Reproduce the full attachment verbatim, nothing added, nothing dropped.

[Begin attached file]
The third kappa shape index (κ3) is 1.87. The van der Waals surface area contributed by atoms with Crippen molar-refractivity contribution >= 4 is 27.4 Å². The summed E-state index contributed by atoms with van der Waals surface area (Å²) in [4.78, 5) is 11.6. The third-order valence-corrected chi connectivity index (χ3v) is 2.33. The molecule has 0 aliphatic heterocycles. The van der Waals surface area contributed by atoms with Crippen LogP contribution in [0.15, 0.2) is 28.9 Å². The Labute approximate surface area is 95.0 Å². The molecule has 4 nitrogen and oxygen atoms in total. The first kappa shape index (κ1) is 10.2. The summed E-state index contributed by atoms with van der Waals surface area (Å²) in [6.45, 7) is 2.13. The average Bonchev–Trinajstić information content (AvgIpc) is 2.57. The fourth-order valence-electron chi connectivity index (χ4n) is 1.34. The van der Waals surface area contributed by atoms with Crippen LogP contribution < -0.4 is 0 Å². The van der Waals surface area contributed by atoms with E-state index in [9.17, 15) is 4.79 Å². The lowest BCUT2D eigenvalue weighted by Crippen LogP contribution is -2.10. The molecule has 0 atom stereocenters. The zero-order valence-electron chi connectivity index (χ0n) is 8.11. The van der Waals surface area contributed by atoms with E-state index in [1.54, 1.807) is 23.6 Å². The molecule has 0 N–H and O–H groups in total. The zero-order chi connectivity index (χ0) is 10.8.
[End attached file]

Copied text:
The third kappa shape index (κ3) is 1.87. The van der Waals surface area contributed by atoms with Crippen molar-refractivity contribution >= 4 is 27.4 Å². The summed E-state index contributed by atoms with van der Waals surface area (Å²) in [4.78, 5) is 11.6. The third-order valence-corrected chi connectivity index (χ3v) is 2.33. The molecule has 0 aliphatic heterocycles. The van der Waals surface area contributed by atoms with Crippen LogP contribution in [0.15, 0.2) is 28.9 Å². The Labute approximate surface area is 95.0 Å². The molecule has 4 nitrogen and oxygen atoms in total. The first kappa shape index (κ1) is 10.2. The summed E-state index contributed by atoms with van der Waals surface area (Å²) in [6.45, 7) is 2.13. The average Bonchev–Trinajstić information content (AvgIpc) is 2.57. The fourth-order valence-electron chi connectivity index (χ4n) is 1.34. The van der Waals surface area contributed by atoms with Crippen LogP contribution < -0.4 is 0 Å². The van der Waals surface area contributed by atoms with E-state index in [9.17, 15) is 4.79 Å². The lowest BCUT2D eigenvalue weighted by Crippen LogP contribution is -2.10. The molecule has 0 atom stereocenters. The zero-order valence-electron chi connectivity index (χ0n) is 8.11. The van der Waals surface area contributed by atoms with E-state index in [1.54, 1.807) is 23.6 Å². The molecule has 0 N–H and O–H groups in total. The zero-order chi connectivity index (χ0) is 10.8.